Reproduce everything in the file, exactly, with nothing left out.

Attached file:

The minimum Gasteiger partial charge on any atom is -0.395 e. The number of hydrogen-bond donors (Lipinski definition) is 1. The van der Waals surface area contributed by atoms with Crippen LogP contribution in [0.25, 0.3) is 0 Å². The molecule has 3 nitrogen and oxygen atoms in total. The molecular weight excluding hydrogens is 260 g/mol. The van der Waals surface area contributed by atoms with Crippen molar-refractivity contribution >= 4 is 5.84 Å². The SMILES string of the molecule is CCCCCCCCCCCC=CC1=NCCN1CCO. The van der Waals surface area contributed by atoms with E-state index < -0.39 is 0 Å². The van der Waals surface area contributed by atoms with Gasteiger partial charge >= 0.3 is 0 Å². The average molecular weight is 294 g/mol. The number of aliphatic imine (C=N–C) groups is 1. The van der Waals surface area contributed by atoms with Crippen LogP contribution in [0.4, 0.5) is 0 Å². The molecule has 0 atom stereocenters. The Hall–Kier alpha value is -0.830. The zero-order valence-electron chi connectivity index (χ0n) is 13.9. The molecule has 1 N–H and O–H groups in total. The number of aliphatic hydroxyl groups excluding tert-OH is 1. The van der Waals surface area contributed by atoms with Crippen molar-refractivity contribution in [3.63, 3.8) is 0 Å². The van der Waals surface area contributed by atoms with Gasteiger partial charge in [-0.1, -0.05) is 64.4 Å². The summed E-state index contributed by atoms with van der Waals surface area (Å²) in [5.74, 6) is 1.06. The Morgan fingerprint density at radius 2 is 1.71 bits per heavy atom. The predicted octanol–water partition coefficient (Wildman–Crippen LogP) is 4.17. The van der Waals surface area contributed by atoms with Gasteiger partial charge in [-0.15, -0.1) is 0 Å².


The minimum Gasteiger partial charge on any atom is -0.395 e. The number of hydrogen-bond donors (Lipinski definition) is 1. The van der Waals surface area contributed by atoms with Crippen LogP contribution in [0.25, 0.3) is 0 Å². The molecule has 3 nitrogen and oxygen atoms in total. The molecular weight excluding hydrogens is 260 g/mol. The van der Waals surface area contributed by atoms with Crippen molar-refractivity contribution >= 4 is 5.84 Å². The SMILES string of the molecule is CCCCCCCCCCCC=CC1=NCCN1CCO. The van der Waals surface area contributed by atoms with E-state index < -0.39 is 0 Å². The van der Waals surface area contributed by atoms with Gasteiger partial charge >= 0.3 is 0 Å². The average molecular weight is 294 g/mol. The number of aliphatic imine (C=N–C) groups is 1. The van der Waals surface area contributed by atoms with Crippen LogP contribution in [0.4, 0.5) is 0 Å². The molecule has 0 atom stereocenters. The Hall–Kier alpha value is -0.830. The zero-order valence-electron chi connectivity index (χ0n) is 13.9. The molecule has 1 N–H and O–H groups in total. The number of aliphatic hydroxyl groups excluding tert-OH is 1. The van der Waals surface area contributed by atoms with Crippen molar-refractivity contribution in [3.63, 3.8) is 0 Å². The van der Waals surface area contributed by atoms with Gasteiger partial charge in [-0.1, -0.05) is 64.4 Å². The summed E-state index contributed by atoms with van der Waals surface area (Å²) in [5.74, 6) is 1.06. The Morgan fingerprint density at radius 2 is 1.71 bits per heavy atom. The predicted octanol–water partition coefficient (Wildman–Crippen LogP) is 4.17. The van der Waals surface area contributed by atoms with Gasteiger partial charge in [-0.15, -0.1) is 0 Å².